Published online by Cambridge University Press: 06 January 2010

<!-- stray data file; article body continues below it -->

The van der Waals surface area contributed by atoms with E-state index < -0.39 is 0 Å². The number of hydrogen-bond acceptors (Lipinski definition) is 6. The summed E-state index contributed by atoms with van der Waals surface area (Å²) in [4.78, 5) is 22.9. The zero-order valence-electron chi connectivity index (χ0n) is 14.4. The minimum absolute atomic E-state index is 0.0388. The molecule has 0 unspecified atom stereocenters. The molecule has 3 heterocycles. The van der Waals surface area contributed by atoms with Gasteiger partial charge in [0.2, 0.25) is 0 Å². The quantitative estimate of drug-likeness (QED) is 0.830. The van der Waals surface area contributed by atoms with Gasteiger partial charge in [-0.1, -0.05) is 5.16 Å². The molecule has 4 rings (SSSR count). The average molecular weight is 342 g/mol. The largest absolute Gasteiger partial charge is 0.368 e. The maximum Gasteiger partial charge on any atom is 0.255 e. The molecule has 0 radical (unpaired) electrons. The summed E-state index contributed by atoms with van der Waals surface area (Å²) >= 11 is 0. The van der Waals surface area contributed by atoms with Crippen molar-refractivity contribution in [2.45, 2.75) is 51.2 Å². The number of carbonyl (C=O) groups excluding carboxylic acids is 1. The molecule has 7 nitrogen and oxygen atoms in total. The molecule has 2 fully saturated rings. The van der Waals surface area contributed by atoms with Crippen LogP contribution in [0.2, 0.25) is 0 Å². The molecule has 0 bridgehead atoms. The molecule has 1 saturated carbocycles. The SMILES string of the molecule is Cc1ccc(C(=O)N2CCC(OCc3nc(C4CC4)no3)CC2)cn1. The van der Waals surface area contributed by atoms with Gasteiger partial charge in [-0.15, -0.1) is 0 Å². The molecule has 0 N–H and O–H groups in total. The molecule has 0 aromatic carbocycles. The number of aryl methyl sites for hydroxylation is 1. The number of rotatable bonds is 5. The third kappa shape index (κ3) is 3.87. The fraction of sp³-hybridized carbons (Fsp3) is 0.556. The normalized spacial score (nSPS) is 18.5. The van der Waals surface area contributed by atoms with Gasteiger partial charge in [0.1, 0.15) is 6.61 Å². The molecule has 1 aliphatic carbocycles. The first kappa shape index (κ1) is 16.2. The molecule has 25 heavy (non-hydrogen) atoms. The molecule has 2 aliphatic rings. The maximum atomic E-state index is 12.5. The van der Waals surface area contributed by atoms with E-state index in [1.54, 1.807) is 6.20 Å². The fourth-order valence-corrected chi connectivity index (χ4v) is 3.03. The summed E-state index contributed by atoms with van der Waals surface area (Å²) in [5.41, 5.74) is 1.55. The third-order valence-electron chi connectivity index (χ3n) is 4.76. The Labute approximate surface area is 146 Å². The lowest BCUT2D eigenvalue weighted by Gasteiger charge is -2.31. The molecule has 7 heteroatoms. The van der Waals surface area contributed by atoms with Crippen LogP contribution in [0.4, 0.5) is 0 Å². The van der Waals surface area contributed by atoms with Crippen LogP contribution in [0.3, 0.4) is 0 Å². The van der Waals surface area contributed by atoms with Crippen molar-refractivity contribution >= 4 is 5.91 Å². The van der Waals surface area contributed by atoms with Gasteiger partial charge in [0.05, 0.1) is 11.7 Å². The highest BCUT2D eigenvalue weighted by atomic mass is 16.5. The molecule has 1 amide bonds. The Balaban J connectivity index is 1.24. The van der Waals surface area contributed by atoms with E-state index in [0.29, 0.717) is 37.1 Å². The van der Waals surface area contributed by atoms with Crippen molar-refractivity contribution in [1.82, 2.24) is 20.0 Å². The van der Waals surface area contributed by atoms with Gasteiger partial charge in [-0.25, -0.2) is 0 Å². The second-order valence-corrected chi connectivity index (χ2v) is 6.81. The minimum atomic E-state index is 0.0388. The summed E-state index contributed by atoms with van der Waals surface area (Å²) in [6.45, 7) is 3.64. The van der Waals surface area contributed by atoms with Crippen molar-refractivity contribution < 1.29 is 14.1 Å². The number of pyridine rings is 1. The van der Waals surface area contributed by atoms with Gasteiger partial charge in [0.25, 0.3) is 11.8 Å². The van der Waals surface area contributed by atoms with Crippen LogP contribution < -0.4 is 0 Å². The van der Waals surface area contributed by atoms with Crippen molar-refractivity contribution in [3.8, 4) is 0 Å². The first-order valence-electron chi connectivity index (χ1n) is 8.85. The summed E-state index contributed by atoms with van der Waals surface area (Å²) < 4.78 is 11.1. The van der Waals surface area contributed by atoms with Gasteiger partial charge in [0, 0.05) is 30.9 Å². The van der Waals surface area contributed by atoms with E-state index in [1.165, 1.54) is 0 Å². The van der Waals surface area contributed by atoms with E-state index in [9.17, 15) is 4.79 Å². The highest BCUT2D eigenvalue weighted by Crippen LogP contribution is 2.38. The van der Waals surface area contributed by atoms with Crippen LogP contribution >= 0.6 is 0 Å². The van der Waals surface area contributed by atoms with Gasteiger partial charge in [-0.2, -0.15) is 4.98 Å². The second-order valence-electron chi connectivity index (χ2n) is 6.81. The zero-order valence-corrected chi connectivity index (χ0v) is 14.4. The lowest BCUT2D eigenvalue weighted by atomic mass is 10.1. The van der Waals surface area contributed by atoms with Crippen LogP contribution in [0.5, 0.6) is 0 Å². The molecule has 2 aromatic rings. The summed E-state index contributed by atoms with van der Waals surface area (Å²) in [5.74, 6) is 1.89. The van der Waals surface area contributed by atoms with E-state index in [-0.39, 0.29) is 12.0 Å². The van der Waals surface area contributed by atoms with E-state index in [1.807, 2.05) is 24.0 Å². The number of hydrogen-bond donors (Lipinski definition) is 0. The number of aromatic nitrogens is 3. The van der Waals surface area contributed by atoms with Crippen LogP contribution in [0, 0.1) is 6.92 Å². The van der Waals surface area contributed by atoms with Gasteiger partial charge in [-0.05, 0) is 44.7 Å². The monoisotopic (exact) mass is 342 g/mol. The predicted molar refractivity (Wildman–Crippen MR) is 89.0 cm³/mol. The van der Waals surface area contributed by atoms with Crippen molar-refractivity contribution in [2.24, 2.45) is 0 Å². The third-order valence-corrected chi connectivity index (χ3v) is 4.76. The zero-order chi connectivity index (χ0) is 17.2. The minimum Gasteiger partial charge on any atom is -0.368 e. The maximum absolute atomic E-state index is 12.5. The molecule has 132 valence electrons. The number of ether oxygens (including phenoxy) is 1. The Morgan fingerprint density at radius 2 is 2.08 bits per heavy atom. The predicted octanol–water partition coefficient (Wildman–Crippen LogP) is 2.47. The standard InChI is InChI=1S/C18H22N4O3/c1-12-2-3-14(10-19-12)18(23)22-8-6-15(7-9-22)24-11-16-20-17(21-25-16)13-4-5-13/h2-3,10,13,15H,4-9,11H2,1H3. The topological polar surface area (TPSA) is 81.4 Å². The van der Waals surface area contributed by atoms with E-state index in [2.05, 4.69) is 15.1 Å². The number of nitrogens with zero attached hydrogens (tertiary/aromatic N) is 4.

The Commonwealth of Australia emerged as a federation of six states on January 1, 1901, formed under a constitution adopted by the Parliament at Westminster after extensive Australian debate and consultation during the preceding decade. Australia emerged as a new state in the then-international system very much under the umbrella of Britain and, just like the other emerging British colonies of Canada, New Zealand, and South Africa, took some time to find a truly independent voice in international affairs. Indeed, it was not until the First World War and the conduct of significant military campaigns on European battlefields that Australia began to develop a stance approaching that of an independent state in international affairs. The Paris Peace Conference permitted Australia to take its place on the world diplomatic stage and, in the years between the First and the Second World Wars, a more independent Australia began to emerge. Various Empire Conferences gave greater voice to the British Dominions as a constitutional matter, culminating in the 1931 Statute of Westminster that recognized the true independence of the Dominions and their ability to play a role in international affairs, including the adoption of treaties. However, there was an ongoing reluctance on the part of Australia to take the final step onto the international stage and the Statute of Westminster was not adopted during the 1930s.